Tonight was Book Club night, a Tuesday I look forward to every other week. I wrote earlier about my special book club, which focuses on the works by the Inklings (C.S. Lewis, J.R.R. Tolkien, Charles Williams and more.) It was one of the regular meetings – yet every one of them is special.
First the wine and snacks
We can’t have Book Club without wine. Our host offered a lovely Chardonnay and Pinot Noir. Another member brought chips and guacamole, as well as flavored popcorns. We always spend the first 30 minutes catching up with each other and sipping wine.
Discussions go everywhere
We’re still working our way through The Magician’s Nephew by C.S. Lewis. Our talk tonight started with the facilitator asking the group simple questions – and then we were off, from sharing thoughts about the magic, the “between lands” and the character’s names, to the philosophical questions raised by Lewis to even the new Amazon series set in the Lord of the Rings world. We speculated where a traveler from another pool, and another world) would land if he jumped into the pool leading to our Earth. Most of us thought he’d show up in a big city. And we spent time thinking about how closely the sub-creation of Lewis’ world tracks to the Scripture. The temptation of both Polly and Diggory at the Bell of Charn has such close ties to the apple in the Garden of Eden.
A happy fellowship
Each Book Club evening ends with joy and much talking. Even though we “officially” end one hour after the start of the discussion, often people will linger. There are suggestions for the next book we tackle; someone has to sign up to bring snacks for the next time. It’s such a joy to find people with whom you can have a deep discussion with, on theology, fantasy, philosophy, and fairy tales, that it is hard to let go. Trudging out to your car is like leaving a party – you’ve left all the fun, brilliance, and fellowship inside, and now you must make your way through the winter weather on individual journeys to your separate homes.
When my book club chose “The Magician’s Nephew” by C.S. Lewis for our next book, I was unsure. How were we adults supposed to enjoy this book, and stretch discussion out over several weeks? Isn’t the book for children?
It may have been written for children, but the book has so much to offer on second reading as an adult. Our first meeting (which I had to miss due to a cold) was devoted to talking about just chapters 1 and 2. In them we meet the children at the heart of the story: Polly and Digory, and Digory’s wretched Uncle Andrew, who entices them into a magical land far away. In those first two chapters Lewis builds out the characters of each child, and Uncle Andrew with careful descriptions. The children are written as children, who after meeting each other find an empty attic to explore, with a long corridor over their attached rowhouses. Lewis writes their daring and egging each other on to explore as anyone who remembers their tweens would:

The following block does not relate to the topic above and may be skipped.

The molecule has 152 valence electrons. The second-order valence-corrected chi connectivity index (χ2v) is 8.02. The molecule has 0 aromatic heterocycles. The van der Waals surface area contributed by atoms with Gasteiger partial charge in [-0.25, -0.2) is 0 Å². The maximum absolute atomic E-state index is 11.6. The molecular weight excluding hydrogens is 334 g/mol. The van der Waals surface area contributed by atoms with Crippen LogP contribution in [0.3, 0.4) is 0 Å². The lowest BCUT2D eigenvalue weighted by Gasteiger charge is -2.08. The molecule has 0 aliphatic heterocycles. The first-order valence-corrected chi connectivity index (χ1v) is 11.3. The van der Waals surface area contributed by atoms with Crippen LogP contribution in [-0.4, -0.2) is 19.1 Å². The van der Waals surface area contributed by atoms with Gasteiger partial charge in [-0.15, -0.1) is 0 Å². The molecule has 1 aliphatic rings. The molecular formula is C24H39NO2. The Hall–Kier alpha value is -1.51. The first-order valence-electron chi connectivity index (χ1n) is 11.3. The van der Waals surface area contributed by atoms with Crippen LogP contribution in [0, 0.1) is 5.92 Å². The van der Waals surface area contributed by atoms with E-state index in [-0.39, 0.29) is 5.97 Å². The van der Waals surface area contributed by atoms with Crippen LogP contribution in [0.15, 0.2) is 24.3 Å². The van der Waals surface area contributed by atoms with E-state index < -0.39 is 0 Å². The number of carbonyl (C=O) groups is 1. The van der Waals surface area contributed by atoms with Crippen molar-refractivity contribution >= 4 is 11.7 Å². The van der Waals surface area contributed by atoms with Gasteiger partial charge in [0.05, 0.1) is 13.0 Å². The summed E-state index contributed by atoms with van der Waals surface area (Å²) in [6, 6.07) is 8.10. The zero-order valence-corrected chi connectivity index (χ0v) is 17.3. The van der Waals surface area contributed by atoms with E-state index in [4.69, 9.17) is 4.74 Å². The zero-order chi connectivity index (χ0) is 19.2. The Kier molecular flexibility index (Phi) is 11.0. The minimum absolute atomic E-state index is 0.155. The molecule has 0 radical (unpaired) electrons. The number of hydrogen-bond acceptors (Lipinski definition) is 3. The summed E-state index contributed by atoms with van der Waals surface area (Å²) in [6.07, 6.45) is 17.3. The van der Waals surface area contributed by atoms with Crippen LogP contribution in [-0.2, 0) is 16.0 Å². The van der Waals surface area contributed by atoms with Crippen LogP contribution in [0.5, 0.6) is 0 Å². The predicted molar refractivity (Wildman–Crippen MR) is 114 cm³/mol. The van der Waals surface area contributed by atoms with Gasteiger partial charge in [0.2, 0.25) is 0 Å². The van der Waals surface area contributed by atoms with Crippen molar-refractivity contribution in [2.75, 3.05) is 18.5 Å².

“Shall we go and try it now?” said Digory.
“All right,” said Polly.
“Don’t if you’d rather not,” said Digory.
“I’m game if you are.” said she.
Uncle Andrew thinks so highly of himself he tells Digory:
“Men like me, who possess hidden wisdom, are freed from common rules just as we are cut off from common pleasures. Ours, my boy, is a high and lonely destiny.”
…while Diggory shows his native 12-year-old smarts as he “saw through Uncle Andrew’s grand words:”
“All it means, he said to himself, is that he thinks he can do anything he likes to get anything he wants.”
Lewis closes each chapter with a cliffhanger designed to keep even his youngest reader following the story. At the end of Chapter One Polly vanishes; at end of Chapter Two, Diggory follows. And the pattern continues; at the end of one, Lewis ends with the characters thinking the trouble was over, “but they had never been more mistaken in their lives.” The depictions of the different worlds are so rich that it was easy for illustrator Pauline Baynes to create the beautiful artwork in the book (2001 HarperCollins edition.) The descriptions are not only visual; you can almost hear the songs that created Narnia as you read the chapter “The Founding of Narnia.” And to find what becomes of Uncle Andrew – that is a delight!
If I had one quibble with this book it is the description of Aslan. The description isn’t as rich, or full, as the careful description that Lewis gives Aslan in “The Lion, the Witch, and the Wardrobe.” It makes sense that Lewis would describe Aslan more fully in the that book – since it was the first time he’d written about Aslan. To me, that is an indicator that the reader should start with “The Lion, the Witch, and the Wardrobe,” then read all the other books in the publication order. No matter that Lewis himself said that he preferred the chronological order, which makes this Book 1 in the series. I’ll always prefer the introduction to this wonderful world in that first published book.